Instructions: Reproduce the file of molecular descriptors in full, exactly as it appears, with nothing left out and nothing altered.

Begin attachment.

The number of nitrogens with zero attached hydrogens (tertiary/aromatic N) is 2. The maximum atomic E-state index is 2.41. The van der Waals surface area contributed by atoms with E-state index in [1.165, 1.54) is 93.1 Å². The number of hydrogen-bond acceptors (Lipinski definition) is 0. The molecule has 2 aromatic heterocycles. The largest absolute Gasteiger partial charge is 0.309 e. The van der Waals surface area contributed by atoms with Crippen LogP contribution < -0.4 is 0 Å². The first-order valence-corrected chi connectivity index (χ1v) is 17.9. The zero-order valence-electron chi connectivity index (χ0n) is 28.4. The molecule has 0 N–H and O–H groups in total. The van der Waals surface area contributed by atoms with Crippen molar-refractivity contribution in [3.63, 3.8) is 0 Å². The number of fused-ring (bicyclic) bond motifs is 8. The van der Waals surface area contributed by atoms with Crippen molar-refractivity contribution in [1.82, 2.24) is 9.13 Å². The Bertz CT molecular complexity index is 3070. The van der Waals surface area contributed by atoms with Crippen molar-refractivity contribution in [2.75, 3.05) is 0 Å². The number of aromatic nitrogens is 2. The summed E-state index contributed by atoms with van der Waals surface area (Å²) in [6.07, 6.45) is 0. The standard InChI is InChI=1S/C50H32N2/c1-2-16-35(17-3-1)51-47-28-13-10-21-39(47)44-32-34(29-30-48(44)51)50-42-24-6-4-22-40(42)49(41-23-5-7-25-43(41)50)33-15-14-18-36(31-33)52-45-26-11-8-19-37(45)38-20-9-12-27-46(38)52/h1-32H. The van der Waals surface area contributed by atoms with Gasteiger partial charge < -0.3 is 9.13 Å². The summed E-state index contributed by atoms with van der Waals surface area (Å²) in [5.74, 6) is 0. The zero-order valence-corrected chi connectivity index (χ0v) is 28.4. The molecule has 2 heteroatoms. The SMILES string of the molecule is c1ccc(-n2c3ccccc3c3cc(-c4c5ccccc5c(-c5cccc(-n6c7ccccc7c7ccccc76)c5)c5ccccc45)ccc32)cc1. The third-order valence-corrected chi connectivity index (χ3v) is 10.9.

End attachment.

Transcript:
The number of nitrogens with zero attached hydrogens (tertiary/aromatic N) is 2. The maximum atomic E-state index is 2.41. The van der Waals surface area contributed by atoms with E-state index in [1.165, 1.54) is 93.1 Å². The number of hydrogen-bond acceptors (Lipinski definition) is 0. The molecule has 2 aromatic heterocycles. The largest absolute Gasteiger partial charge is 0.309 e. The van der Waals surface area contributed by atoms with Crippen LogP contribution < -0.4 is 0 Å². The first-order valence-corrected chi connectivity index (χ1v) is 17.9. The zero-order valence-electron chi connectivity index (χ0n) is 28.4. The molecule has 0 N–H and O–H groups in total. The van der Waals surface area contributed by atoms with Crippen molar-refractivity contribution in [3.63, 3.8) is 0 Å². The number of fused-ring (bicyclic) bond motifs is 8. The van der Waals surface area contributed by atoms with Crippen molar-refractivity contribution in [1.82, 2.24) is 9.13 Å². The Bertz CT molecular complexity index is 3070. The van der Waals surface area contributed by atoms with Crippen molar-refractivity contribution in [2.75, 3.05) is 0 Å². The number of aromatic nitrogens is 2. The summed E-state index contributed by atoms with van der Waals surface area (Å²) in [6.07, 6.45) is 0. The standard InChI is InChI=1S/C50H32N2/c1-2-16-35(17-3-1)51-47-28-13-10-21-39(47)44-32-34(29-30-48(44)51)50-42-24-6-4-22-40(42)49(41-23-5-7-25-43(41)50)33-15-14-18-36(31-33)52-45-26-11-8-19-37(45)38-20-9-12-27-46(38)52/h1-32H. The van der Waals surface area contributed by atoms with Gasteiger partial charge < -0.3 is 9.13 Å². The summed E-state index contributed by atoms with van der Waals surface area (Å²) in [5.74, 6) is 0. The zero-order valence-corrected chi connectivity index (χ0v) is 28.4. The molecule has 2 heteroatoms. The SMILES string of the molecule is c1ccc(-n2c3ccccc3c3cc(-c4c5ccccc5c(-c5cccc(-n6c7ccccc7c7ccccc76)c5)c5ccccc45)ccc32)cc1. The third-order valence-corrected chi connectivity index (χ3v) is 10.9.